Many people have the desire to not have a house payment. So, they either make additional payments on their mortgage or when they have a windfall of cash they want to pay off their mortgage. However, this may not be the most financially sound thing to do.
With mortgage interest rates at 40-year lows, it may be more financially sound to apply that extra payment or windfall toward a savings or retirement account.
The average 30-year mortgage is currently around 3.5% today. With the average return of the stock market, as measured by the S&P 500 Index, being 10.5% since 1957—that’s a margin of 7% that you could be taking advantage of.
As an example, a 30-year mortgage at 3.5% would cost you $185,000 in interest over time, while that same $300,000 invested in the S&P 500 would have grown to over $6.1 million over the past 30 years. Basically, saving $185,000 in interest cost you the potential of growing your money to over $6 million!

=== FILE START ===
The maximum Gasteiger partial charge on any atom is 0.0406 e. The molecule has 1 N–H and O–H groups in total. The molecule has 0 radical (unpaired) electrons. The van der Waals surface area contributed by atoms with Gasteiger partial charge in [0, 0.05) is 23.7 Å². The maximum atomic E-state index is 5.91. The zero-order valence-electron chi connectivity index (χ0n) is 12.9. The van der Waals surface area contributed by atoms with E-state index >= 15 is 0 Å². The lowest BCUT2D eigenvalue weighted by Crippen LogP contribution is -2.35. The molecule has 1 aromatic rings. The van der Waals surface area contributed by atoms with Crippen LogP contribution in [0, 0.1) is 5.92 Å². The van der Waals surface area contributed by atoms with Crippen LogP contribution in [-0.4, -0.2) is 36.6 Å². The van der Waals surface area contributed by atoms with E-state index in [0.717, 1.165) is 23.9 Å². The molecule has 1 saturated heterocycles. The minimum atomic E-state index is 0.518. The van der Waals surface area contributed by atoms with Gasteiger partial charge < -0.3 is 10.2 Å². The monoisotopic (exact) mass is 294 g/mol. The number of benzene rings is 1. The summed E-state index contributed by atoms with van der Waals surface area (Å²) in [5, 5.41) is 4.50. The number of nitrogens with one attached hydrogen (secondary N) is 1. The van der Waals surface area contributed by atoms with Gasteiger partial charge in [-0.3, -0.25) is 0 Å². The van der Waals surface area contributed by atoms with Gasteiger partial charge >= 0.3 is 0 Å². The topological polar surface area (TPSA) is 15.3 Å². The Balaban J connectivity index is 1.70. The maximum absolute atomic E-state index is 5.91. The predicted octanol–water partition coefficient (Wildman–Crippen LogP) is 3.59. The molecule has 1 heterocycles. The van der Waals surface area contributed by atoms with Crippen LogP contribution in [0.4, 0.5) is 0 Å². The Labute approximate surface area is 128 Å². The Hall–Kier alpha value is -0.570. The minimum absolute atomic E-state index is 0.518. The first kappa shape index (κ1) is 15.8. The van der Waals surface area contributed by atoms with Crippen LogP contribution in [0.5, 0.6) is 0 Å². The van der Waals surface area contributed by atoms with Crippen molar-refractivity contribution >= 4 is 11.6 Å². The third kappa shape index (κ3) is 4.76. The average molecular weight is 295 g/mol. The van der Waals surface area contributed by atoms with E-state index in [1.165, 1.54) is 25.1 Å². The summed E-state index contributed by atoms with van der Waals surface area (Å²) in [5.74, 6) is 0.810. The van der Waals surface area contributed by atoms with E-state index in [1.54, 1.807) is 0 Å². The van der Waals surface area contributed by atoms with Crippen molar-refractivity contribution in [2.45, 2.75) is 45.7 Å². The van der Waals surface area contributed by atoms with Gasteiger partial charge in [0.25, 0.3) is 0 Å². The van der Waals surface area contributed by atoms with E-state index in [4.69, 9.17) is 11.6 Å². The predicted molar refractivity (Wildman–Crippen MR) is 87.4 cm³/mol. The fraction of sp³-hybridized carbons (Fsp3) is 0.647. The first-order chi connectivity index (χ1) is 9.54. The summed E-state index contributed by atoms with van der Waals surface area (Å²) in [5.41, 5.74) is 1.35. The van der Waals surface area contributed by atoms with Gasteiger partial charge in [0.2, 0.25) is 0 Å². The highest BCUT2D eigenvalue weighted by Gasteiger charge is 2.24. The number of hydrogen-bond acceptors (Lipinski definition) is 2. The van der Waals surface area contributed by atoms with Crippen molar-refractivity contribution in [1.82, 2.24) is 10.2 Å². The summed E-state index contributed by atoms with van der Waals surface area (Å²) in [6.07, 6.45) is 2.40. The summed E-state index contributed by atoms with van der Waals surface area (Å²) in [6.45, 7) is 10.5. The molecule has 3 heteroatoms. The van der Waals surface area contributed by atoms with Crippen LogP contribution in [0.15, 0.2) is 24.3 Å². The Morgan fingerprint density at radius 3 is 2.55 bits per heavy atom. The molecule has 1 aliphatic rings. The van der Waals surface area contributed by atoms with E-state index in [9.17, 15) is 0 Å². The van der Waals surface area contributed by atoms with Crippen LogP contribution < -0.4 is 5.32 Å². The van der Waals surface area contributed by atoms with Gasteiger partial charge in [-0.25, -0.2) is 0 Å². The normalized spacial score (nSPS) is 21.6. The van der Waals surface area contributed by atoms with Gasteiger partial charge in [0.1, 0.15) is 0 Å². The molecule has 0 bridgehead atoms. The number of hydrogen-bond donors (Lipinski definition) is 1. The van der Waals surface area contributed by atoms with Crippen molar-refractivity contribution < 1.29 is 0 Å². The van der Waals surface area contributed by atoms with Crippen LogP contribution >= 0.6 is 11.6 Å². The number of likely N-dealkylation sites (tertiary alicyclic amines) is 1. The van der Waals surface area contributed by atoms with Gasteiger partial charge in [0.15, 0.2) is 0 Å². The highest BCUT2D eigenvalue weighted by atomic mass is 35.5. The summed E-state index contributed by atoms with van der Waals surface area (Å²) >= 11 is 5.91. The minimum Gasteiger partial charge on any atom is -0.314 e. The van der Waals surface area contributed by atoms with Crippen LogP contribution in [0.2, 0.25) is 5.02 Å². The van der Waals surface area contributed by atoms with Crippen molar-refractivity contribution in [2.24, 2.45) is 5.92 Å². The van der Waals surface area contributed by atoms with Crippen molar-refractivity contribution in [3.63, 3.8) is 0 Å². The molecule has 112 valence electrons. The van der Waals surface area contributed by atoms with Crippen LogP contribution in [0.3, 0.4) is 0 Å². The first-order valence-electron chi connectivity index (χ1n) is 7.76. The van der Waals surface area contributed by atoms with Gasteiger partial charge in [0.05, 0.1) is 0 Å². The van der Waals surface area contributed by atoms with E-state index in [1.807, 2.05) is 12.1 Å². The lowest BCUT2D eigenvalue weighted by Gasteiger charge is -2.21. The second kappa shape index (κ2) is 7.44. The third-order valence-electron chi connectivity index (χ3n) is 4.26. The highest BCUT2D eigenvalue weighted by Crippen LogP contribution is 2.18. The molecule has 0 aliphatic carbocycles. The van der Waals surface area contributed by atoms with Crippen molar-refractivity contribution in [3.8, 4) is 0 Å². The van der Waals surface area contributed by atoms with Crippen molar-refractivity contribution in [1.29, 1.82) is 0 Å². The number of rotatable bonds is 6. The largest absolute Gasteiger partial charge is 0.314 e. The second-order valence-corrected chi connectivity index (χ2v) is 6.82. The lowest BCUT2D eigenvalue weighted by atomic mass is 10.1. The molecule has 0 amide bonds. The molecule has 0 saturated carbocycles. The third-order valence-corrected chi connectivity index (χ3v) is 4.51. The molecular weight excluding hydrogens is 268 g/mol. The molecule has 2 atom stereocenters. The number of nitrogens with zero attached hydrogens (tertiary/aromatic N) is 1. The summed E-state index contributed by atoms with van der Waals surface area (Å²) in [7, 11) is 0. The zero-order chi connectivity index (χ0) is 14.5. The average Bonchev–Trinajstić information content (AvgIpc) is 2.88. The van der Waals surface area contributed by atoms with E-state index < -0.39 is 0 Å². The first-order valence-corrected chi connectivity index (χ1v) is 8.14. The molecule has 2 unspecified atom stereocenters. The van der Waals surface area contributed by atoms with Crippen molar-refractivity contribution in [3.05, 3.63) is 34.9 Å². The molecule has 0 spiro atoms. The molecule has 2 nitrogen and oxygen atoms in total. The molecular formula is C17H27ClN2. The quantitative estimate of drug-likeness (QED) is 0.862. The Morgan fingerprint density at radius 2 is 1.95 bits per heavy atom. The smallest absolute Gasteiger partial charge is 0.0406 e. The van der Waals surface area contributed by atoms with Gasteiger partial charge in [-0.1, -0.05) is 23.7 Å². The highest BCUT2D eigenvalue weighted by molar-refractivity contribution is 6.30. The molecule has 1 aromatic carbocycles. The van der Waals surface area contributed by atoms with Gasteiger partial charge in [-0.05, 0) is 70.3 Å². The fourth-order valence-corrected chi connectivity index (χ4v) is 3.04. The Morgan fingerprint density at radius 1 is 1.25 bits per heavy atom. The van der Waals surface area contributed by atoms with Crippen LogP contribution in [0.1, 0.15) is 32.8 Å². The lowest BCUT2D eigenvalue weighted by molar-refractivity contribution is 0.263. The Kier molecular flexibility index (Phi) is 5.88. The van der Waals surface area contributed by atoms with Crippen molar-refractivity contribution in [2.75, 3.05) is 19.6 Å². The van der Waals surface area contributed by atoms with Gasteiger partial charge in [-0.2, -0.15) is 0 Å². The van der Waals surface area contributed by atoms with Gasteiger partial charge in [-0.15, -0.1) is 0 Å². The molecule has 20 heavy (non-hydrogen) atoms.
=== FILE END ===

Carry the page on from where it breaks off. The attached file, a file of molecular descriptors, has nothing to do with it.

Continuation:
There is a difference in debt and “good-debt.” When you are able to use other people’s money at a very low cost, as in a mortgage lender, then you should.
The caveat in this scenario is that you do have to invest the difference to get that margin. While not having a mortgage and monthly payments may help you sleep better at night, paying your mortgage off early may not be your smartest financial choice.
Mark Johnson is a financial advisor for Heartland Wealth Management, 3351 W. Rock Creek Road, Suite 130, Norman, OK 73072. He can be contacted at 405.561.7051 or Mark.Johnson@heartlandwm.com.